Kanye's thing is that he drives most of us nuts being such a fucking prima donna, its hard getting past how into his own brand/legacy the dude is, especially when he's constantly whining like a bitch at award shows. but then you go and listen to shit like what he did on Common's last album and you remember his strengths are not at all his MC skills, its his production. arrogance is par for the course in hip-hop as long as you can back it, so i tend to give the dude a pass and not reflect too much on my opinion of him as an artist, but if you bother reading his interviews, he makes it hard.

 

i wish he would just make beats for conscious artists instead of playing one on TV. you know what? he's big on the RZA's nuts so dont be surprised if, since he's been singing/R&B/pop more if you see his next album or so be some experimental shit like com's electric circus or a space opera or something really crazy.

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When you peal away all the layers that are his dumbness, you actually get some substance. His message is one of togetherness and consciousness. He keeps reinventing himself, but continues to keep a constant, too. I've always loved his beats, but now I find myself listening to his lyrics.

 

As far as others in the 'conscious' game are concerned... they owe a lot of their financial success to Kanye (Nas, excluded).

 

In the case of Andre 3000 and Outkast... they are something else. They are the very definition of successful experimentation. Those two are on a different plane of hip-hop. One that they share with nobody.

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As far as others in the 'conscious' game are concerned... they owe a lot of their financial success to Kanye (Nas, excluded).

 

wait, how so? Nas could prolly use kanye doing his beats (my opinion, that's been his biggest weakness since he stopped working with primo - he doesnt seem to have as good an ear for production a lotta times, 9th wonder and a few others aside). or are you saying nas' albums saw a little bit of a surge with kanye bringing topical shit to the forefront (like jada did that once)?

 

ps your brother says ghostface threw 50 down a flight of stairs. i know he shattered ma$e's jaw, but is that true? ill go buy another copy of supreme clientele if it is.

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I was saying that Nas' success has been his own. Kanye helped folks like Common and Mos become more commercial, in turn making them more money. I'm not saying they've sold out, but one or two well placed Kanye beats on your album means radio play which means bigger bucks.

 

As far as the Ghostface rumor... it's true. He's known throughout the rap world as a 'true thug'. One that hasn't gotten soft by money. Shit, RZA says it all the time the Ghost is the one NOT to fuck with. He's not biased or plugging his boy. He's WARNING people!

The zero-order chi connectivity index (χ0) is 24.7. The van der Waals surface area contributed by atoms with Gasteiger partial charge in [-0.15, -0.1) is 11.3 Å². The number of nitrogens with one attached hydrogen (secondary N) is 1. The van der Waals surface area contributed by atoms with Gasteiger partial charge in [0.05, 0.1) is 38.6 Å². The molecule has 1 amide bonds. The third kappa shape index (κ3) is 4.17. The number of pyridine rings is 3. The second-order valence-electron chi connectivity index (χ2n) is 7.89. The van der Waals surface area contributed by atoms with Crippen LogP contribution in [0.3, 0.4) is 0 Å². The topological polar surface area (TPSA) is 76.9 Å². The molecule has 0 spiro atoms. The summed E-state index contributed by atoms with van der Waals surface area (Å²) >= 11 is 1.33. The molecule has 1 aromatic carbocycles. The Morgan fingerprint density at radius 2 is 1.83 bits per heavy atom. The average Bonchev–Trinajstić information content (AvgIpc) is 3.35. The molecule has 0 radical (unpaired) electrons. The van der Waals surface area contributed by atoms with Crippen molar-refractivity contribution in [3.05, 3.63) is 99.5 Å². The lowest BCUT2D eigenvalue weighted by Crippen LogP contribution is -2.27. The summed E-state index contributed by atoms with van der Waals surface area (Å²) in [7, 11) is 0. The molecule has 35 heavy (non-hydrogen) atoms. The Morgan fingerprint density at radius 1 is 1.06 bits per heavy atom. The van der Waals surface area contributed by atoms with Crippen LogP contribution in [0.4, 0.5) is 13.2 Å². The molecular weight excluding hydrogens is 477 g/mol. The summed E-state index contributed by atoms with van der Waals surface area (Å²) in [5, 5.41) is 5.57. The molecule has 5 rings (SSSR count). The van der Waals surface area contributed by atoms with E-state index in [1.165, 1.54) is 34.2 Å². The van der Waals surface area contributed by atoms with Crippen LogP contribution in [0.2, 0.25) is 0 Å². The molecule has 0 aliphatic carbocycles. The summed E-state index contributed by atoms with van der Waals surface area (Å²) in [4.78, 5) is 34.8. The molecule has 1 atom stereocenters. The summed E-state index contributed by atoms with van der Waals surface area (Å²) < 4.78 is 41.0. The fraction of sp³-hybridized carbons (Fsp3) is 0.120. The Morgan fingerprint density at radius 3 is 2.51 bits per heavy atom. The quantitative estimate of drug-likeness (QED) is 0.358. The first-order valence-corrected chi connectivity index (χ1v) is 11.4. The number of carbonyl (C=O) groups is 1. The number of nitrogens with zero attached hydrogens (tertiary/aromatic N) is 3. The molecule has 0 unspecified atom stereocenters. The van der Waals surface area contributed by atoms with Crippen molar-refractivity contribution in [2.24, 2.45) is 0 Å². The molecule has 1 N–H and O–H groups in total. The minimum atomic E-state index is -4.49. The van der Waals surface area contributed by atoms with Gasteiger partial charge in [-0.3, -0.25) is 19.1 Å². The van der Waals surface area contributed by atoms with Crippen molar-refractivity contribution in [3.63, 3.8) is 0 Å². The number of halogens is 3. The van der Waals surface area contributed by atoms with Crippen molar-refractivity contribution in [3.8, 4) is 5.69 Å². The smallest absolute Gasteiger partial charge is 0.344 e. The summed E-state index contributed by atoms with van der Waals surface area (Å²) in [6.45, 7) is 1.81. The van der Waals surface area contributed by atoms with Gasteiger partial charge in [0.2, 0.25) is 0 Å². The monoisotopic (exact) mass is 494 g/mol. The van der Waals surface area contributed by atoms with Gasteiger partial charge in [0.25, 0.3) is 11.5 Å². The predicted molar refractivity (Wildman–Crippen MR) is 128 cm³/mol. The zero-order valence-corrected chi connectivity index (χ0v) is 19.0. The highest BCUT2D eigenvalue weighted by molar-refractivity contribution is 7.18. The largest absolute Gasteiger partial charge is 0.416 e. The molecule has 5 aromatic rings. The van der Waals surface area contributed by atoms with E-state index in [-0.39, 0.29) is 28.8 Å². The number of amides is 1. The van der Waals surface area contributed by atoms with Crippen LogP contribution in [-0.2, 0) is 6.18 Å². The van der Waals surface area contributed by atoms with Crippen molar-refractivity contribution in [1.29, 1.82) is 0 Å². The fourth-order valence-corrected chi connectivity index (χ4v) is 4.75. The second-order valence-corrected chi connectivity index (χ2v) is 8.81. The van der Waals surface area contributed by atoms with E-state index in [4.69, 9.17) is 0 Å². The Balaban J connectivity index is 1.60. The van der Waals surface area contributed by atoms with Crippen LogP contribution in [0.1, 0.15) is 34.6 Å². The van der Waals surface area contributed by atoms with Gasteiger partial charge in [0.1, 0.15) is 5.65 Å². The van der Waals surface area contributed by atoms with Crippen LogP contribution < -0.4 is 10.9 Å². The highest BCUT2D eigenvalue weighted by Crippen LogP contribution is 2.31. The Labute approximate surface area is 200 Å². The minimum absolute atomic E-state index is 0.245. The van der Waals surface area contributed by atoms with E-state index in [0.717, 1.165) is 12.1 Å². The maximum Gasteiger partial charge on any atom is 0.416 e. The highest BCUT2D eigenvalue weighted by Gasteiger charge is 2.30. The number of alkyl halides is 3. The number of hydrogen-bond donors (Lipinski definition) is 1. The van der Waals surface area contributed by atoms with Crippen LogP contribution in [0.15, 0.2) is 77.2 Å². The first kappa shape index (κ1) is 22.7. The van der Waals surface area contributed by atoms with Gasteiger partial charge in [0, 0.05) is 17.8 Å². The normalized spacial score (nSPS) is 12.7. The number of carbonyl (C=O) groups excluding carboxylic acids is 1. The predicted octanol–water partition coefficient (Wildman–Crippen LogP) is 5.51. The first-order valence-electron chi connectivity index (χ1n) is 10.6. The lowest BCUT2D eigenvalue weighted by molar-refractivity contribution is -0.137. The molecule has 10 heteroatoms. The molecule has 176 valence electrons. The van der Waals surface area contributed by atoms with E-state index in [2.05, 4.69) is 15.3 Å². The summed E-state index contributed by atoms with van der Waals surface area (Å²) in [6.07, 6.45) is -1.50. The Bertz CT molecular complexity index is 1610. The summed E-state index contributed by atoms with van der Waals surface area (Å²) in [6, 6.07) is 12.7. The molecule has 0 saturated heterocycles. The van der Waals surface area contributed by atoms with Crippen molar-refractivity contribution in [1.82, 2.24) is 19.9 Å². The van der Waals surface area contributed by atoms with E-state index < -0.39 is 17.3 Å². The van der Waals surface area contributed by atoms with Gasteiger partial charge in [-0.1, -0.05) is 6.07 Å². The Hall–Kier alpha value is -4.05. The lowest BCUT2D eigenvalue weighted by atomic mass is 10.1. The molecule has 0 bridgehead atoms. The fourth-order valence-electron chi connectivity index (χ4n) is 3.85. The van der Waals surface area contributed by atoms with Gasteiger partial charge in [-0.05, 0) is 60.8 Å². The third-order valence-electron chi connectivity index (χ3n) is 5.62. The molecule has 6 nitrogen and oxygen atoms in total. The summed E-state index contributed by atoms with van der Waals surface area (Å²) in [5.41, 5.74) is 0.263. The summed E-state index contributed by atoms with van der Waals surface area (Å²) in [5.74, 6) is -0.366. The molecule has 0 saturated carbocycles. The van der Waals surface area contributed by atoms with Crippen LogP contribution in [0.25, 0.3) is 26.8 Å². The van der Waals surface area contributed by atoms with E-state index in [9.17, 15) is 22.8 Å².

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huh, dont know why i read "included" when you said "excluded", my bad. yeah, i was down about Common's "Finding Forever" cause i was afraid he was changing his shit too much for the mainstream, but happy to see him finally making money like he oughta. but this last one, Universal Mind Control, was seriously dope - ye's beats really worked there. If he could get Mos to rap again and stop singing, id love him.

 

i read Meth described Ghost in a barfight against 3 or 4 guys like watching God of War or something.

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Kanye West=Commercial Pop Music.

 

'Nuff said.

 

yeah, when you can hear heartless or whatever on 3 radio stations at once, its safe to say you're not wrong here, but to the man's credit, his finest work is done on beats & production. a fair amount of Jay-Z's better songs (especially his later shit, off the Black album) are likely from him.

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again, im not big on that kinda question cause its as if to say he loses cred for his music getting the mainstream attention it deserves. Some of his best songs on Stillmatic hit the radio, it didnt take from them.

 

but since im gonna base "commercial" as in radio rotation & such, ill say no. a few singles aside, Nas does not make music for the club, like most every radio artist right now does (its where the money's sadly been at for years, we both know it). Missy went commercial, I guess you could say Busta did but he was always doing stuff like that here & there, i wouldnt say Nas is outside of a few moments like "Oochie wallie" and bullshit like that.

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What about Nas? Isn't he commercial, too?